Christopher Meloni Is Rooting for Late 42 Costar Chadwick Boseman at Golden Globes: 'Special Human'
Chadwick Boseman received a posthumous Golden Globes nomination for best actor in a motion picture, drama category for his role in Ma Rainey's Black Bottom
The Law & Order: Organized Crime star, 59, said he's rooting for Boseman, who received a posthumous Golden Globes nomination for best actor in a motion picture, drama category for his role in Ma Rainey's Black Bottom, at Sunday night's awards ceremony.
"Beyond being a great actor," Meloni said of Boseman during an appearance on E!'s Golden Globes pre-show. "He's a really special human being."
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Meloni also recalled his first meeting with Boseman, saying on the HFPA and Dick Clark Productions Golden Globes pre-show that he was "so happy" for Boseman when he learned that the actor would be playing legendary baseball player Jackie Robinson in 42.
"I first met him as we're both getting baseball lessons," Meloni remembered. "I didn't know him and I walked up to him and introduced myself. I was so happy for him — a chance of a lifetime playing Jackie Robinson."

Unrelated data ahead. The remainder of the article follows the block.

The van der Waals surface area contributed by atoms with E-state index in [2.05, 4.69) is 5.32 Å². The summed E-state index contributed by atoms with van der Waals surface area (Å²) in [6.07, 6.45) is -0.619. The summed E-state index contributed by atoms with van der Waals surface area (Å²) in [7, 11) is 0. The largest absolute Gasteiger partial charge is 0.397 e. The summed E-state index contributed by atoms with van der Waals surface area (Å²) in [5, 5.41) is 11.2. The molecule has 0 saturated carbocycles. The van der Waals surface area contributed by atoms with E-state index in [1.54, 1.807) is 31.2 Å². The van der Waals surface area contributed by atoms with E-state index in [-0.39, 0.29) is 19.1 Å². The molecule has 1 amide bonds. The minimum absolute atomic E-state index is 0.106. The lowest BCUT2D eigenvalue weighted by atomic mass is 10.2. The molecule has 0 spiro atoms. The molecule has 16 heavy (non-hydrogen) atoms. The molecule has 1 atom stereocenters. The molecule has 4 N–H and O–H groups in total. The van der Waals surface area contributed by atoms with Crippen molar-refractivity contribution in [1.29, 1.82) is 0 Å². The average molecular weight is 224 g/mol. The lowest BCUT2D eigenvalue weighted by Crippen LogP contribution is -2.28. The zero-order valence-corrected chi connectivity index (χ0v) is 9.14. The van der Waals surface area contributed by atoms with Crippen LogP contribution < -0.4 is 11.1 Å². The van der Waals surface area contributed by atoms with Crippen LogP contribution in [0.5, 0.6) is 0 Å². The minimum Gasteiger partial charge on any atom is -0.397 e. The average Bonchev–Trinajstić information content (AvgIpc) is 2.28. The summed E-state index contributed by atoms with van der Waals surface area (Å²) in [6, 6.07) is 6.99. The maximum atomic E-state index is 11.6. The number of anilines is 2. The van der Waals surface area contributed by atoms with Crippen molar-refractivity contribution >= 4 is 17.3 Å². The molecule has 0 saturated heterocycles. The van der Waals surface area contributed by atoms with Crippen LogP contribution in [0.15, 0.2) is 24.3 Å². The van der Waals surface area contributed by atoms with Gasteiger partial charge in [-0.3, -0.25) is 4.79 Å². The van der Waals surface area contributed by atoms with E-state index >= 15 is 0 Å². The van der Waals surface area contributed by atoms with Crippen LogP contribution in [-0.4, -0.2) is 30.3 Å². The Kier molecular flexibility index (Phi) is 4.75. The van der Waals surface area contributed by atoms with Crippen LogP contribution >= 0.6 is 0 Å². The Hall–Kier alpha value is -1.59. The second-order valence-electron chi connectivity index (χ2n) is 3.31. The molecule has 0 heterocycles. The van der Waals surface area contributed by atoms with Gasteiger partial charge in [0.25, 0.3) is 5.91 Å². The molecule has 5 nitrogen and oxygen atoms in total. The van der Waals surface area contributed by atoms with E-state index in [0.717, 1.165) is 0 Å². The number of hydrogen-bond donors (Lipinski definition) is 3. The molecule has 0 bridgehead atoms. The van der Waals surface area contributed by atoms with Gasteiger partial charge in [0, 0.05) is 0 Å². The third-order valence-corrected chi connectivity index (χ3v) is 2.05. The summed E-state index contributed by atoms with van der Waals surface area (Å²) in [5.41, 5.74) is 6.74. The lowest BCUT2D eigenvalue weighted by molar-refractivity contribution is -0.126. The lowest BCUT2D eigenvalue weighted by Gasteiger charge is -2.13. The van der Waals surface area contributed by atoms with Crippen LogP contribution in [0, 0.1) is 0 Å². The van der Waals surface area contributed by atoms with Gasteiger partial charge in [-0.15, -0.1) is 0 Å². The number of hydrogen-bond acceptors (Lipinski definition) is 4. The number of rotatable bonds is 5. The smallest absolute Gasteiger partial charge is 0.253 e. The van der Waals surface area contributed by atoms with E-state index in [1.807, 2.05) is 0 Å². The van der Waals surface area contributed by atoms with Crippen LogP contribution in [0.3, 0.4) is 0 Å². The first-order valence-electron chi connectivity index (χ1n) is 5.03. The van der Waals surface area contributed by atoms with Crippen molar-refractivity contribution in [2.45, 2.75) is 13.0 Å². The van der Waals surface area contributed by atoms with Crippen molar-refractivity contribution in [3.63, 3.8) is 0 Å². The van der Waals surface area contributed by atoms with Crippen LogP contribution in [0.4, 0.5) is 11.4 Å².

According to Meloni, he was equally impressed while working with Boseman on set.
"Just watching him on set and how he conducted himself, both in front of the cameras and when the cameras weren't rolling, I realized not only was he a great actor but also a great human being," he said.
"His passing affected me deeply," Meloni added of Boseman, who died in August died at the age of 43 after a private four-year battle with colon cancer. "Great guy, great actor."
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Boseman posthumously appeared in Ma Rainey's Black Bottom opposite Viola Davis, who also earned a nomination for her performance in the movie. His posthumous Golden Globe nomination was also his first.
Ma Rainey's Black Bottom is based on August Wilson's 1982 play about the "Mother of Blues" Ma Rainey (Davis) and her experience with white management at the time. The movie takes place in 1927 Chicago and explores the racial tension in the music world as white record executives profited off of Black artists.